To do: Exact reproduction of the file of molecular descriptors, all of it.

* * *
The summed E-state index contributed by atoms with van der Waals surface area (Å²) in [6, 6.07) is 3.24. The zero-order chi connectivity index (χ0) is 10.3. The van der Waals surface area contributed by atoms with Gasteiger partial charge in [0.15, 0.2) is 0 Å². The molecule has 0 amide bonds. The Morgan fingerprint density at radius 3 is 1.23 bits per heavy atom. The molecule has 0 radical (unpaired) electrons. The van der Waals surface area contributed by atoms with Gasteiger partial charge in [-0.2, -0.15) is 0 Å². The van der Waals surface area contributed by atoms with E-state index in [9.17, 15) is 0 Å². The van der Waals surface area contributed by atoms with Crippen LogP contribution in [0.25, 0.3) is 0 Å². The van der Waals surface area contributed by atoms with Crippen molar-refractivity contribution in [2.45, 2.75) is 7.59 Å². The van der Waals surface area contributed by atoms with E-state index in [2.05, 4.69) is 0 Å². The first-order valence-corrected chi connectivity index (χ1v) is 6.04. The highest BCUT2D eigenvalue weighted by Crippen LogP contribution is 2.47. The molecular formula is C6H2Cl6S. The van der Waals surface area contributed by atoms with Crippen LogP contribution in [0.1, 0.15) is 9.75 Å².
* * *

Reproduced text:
The summed E-state index contributed by atoms with van der Waals surface area (Å²) in [6, 6.07) is 3.24. The zero-order chi connectivity index (χ0) is 10.3. The van der Waals surface area contributed by atoms with Gasteiger partial charge in [0.15, 0.2) is 0 Å². The molecule has 0 amide bonds. The Morgan fingerprint density at radius 3 is 1.23 bits per heavy atom. The molecule has 0 radical (unpaired) electrons. The van der Waals surface area contributed by atoms with Gasteiger partial charge in [-0.2, -0.15) is 0 Å². The van der Waals surface area contributed by atoms with E-state index in [9.17, 15) is 0 Å². The van der Waals surface area contributed by atoms with Crippen LogP contribution in [0.25, 0.3) is 0 Å². The van der Waals surface area contributed by atoms with Crippen molar-refractivity contribution in [2.45, 2.75) is 7.59 Å². The van der Waals surface area contributed by atoms with E-state index in [2.05, 4.69) is 0 Å². The first-order valence-corrected chi connectivity index (χ1v) is 6.04. The highest BCUT2D eigenvalue weighted by Crippen LogP contribution is 2.47. The molecular formula is C6H2Cl6S. The van der Waals surface area contributed by atoms with Crippen LogP contribution in [0.1, 0.15) is 9.75 Å².